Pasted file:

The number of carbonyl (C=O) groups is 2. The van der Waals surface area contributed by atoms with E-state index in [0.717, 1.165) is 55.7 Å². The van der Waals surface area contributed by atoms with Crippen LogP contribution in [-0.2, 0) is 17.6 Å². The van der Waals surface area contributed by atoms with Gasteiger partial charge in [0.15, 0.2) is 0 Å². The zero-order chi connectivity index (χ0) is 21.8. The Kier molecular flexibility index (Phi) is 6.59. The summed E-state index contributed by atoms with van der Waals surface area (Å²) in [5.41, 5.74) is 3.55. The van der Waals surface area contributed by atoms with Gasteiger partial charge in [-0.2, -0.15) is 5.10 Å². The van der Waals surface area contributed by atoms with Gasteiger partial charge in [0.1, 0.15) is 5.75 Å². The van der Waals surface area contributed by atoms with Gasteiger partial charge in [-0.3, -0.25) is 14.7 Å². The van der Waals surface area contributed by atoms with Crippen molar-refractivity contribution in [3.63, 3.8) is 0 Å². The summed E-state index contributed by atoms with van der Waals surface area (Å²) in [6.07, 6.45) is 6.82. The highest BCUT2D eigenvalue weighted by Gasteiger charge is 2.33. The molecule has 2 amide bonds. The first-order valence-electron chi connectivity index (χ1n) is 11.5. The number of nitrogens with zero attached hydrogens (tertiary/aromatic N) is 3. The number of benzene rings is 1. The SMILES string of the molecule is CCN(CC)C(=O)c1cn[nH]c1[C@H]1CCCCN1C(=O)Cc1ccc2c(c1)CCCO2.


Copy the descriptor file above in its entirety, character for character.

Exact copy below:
The number of carbonyl (C=O) groups is 2. The van der Waals surface area contributed by atoms with E-state index in [0.717, 1.165) is 55.7 Å². The van der Waals surface area contributed by atoms with Crippen LogP contribution in [-0.2, 0) is 17.6 Å². The van der Waals surface area contributed by atoms with Gasteiger partial charge in [0.15, 0.2) is 0 Å². The zero-order chi connectivity index (χ0) is 21.8. The Kier molecular flexibility index (Phi) is 6.59. The summed E-state index contributed by atoms with van der Waals surface area (Å²) in [5.41, 5.74) is 3.55. The van der Waals surface area contributed by atoms with Gasteiger partial charge in [-0.2, -0.15) is 5.10 Å². The van der Waals surface area contributed by atoms with Gasteiger partial charge in [0.1, 0.15) is 5.75 Å². The van der Waals surface area contributed by atoms with Gasteiger partial charge in [-0.3, -0.25) is 14.7 Å². The van der Waals surface area contributed by atoms with Crippen molar-refractivity contribution in [3.63, 3.8) is 0 Å². The summed E-state index contributed by atoms with van der Waals surface area (Å²) in [6.07, 6.45) is 6.82. The highest BCUT2D eigenvalue weighted by Gasteiger charge is 2.33. The molecule has 2 amide bonds. The first-order valence-electron chi connectivity index (χ1n) is 11.5. The number of nitrogens with zero attached hydrogens (tertiary/aromatic N) is 3. The number of benzene rings is 1. The SMILES string of the molecule is CCN(CC)C(=O)c1cn[nH]c1[C@H]1CCCCN1C(=O)Cc1ccc2c(c1)CCCO2.